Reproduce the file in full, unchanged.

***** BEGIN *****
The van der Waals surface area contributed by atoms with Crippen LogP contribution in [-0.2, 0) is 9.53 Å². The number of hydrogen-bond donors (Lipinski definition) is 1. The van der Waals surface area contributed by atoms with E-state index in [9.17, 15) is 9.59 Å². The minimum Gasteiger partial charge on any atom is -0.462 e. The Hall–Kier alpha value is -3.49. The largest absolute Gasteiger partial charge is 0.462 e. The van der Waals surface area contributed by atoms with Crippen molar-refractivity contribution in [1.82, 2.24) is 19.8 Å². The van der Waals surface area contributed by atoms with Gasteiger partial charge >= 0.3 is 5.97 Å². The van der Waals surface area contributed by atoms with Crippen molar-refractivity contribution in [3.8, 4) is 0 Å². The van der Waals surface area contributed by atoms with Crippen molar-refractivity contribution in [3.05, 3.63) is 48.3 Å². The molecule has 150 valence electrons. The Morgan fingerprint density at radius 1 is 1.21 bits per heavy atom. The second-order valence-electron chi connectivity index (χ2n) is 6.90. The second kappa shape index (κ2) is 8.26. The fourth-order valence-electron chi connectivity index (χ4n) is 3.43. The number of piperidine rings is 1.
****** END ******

The van der Waals surface area contributed by atoms with Crippen LogP contribution in [-0.2, 0) is 9.53 Å². The number of hydrogen-bond donors (Lipinski definition) is 1. The van der Waals surface area contributed by atoms with E-state index in [9.17, 15) is 9.59 Å². The minimum Gasteiger partial charge on any atom is -0.462 e. The Hall–Kier alpha value is -3.49. The largest absolute Gasteiger partial charge is 0.462 e. The van der Waals surface area contributed by atoms with Crippen molar-refractivity contribution in [1.82, 2.24) is 19.8 Å². The van der Waals surface area contributed by atoms with Gasteiger partial charge >= 0.3 is 5.97 Å². The van der Waals surface area contributed by atoms with Crippen molar-refractivity contribution in [3.8, 4) is 0 Å². The van der Waals surface area contributed by atoms with Crippen molar-refractivity contribution in [3.05, 3.63) is 48.3 Å². The molecule has 150 valence electrons. The Morgan fingerprint density at radius 1 is 1.21 bits per heavy atom. The second-order valence-electron chi connectivity index (χ2n) is 6.90. The second kappa shape index (κ2) is 8.26. The fourth-order valence-electron chi connectivity index (χ4n) is 3.43. The number of piperidine rings is 1.